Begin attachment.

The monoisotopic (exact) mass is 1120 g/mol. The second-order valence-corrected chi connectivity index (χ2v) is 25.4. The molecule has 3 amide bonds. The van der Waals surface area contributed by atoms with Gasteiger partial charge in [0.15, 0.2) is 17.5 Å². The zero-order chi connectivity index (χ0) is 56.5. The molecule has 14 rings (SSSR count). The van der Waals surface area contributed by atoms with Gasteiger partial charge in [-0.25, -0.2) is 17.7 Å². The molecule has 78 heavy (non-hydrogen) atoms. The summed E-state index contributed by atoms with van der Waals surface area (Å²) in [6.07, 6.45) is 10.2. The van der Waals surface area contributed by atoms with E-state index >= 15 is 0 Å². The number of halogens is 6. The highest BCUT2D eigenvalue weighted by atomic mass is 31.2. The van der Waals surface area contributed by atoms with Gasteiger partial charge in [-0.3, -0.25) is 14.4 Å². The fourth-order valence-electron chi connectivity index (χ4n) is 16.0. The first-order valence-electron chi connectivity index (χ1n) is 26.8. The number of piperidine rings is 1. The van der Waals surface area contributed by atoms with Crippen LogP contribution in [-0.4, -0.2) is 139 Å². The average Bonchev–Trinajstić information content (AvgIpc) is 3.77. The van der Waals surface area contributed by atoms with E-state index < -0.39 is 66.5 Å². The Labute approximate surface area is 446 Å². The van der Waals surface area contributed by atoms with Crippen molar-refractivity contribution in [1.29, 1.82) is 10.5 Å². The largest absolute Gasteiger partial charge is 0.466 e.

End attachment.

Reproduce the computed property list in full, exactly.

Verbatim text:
The monoisotopic (exact) mass is 1120 g/mol. The second-order valence-corrected chi connectivity index (χ2v) is 25.4. The molecule has 3 amide bonds. The van der Waals surface area contributed by atoms with Gasteiger partial charge in [0.15, 0.2) is 17.5 Å². The zero-order chi connectivity index (χ0) is 56.5. The molecule has 14 rings (SSSR count). The van der Waals surface area contributed by atoms with Gasteiger partial charge in [-0.25, -0.2) is 17.7 Å². The molecule has 78 heavy (non-hydrogen) atoms. The summed E-state index contributed by atoms with van der Waals surface area (Å²) in [6.07, 6.45) is 10.2. The van der Waals surface area contributed by atoms with E-state index >= 15 is 0 Å². The number of halogens is 6. The highest BCUT2D eigenvalue weighted by atomic mass is 31.2. The van der Waals surface area contributed by atoms with Gasteiger partial charge in [-0.3, -0.25) is 14.4 Å². The fourth-order valence-electron chi connectivity index (χ4n) is 16.0. The first-order valence-electron chi connectivity index (χ1n) is 26.8. The number of piperidine rings is 1. The van der Waals surface area contributed by atoms with Crippen LogP contribution in [-0.4, -0.2) is 139 Å². The average Bonchev–Trinajstić information content (AvgIpc) is 3.77. The van der Waals surface area contributed by atoms with E-state index < -0.39 is 66.5 Å². The Labute approximate surface area is 446 Å². The van der Waals surface area contributed by atoms with Crippen molar-refractivity contribution in [1.29, 1.82) is 10.5 Å². The largest absolute Gasteiger partial charge is 0.466 e.